Group Health Insurance
The term group health coverage refers to insurance policies covering a specific pool of people, such as employees of a company or members of an association. These insurance plans are generally cheaper than individual policies, since the insurer’s risk is spread among the entire group and not just one person. Many employers offer group coverage as a way to attract and retain quality workers. Group health coverage is also available to retirees and the self-employed through associations such as AARP or Freelancers Union.
The majority of people who have group coverage obtain it through their employer. In the United States, group health coverage is regulated by state and federal laws. The Affordable Care Act established new rules for most of the country’s group health insurance markets. Previously, insurance companies could exclude coverage for preexisting conditions or limit the amount they would pay for expensive treatment. Today, there are no lifetime coverage limits and the ability to add dependents is a standard feature of most group health insurance plans.
Employer-sponsored group health plans are the most common form of group insurance in the USA, although some organizations and associations provide their own group insurance to their members. Typically, a master group policy is issued to the employer, and all members of the organization or affinity group are covered by it. The insurance plan may include a variety of insurance options, such as basic medical, dental, and vision. Employees have the opportunity to make changes to their supplementary insurance choices during open enrollment periods, and can usually add or remove dependents from the plan.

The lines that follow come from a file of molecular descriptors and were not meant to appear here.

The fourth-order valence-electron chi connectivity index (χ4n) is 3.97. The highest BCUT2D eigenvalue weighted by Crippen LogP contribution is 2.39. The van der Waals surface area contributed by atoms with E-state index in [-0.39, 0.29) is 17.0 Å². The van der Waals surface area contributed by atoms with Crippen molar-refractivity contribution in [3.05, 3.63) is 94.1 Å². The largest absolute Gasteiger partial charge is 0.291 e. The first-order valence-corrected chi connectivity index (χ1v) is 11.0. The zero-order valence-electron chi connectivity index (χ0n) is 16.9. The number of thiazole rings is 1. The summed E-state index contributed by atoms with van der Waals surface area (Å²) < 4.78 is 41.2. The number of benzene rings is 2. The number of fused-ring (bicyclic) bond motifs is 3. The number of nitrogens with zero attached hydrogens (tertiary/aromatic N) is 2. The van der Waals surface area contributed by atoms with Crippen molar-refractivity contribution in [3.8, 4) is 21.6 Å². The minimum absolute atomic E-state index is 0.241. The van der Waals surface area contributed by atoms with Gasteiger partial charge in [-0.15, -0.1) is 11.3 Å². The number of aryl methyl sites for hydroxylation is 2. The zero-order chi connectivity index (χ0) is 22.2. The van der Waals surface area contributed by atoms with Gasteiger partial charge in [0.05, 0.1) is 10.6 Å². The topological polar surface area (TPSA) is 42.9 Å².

In addition to reducing the cost of providing healthcare for employees, offering group insurance has several other benefits for a business. For example, research shows that health coverage encourages individuals to seek preventive services and lowers overall healthcare costs. Depending on the size of your workforce, you may need to shop around for the best price on group health insurance.
Small business owners who choose to provide health insurance for their employees must follow state and federal regulations, such as ensuring that all full-time employees have access to the plan. However, most small businesses do not offer health insurance because the expense is often prohibitive, especially for firms with only a few employees.
Most states define a small group as a business with two to 50 full-time equivalent employees. The definition of small group varies from state to state, and some allow sole proprietorships with no employees to qualify. Some states have guaranteed issue, which means that the insured can’t be denied coverage due to preexisting conditions or other factors. Other states have nondiscriminatory practices for small groups, which mean that the employer must cover everyone in the same rate category regardless of their age or other factors. Nondiscriminatory practices for small groups are rare in the United States, but do exist.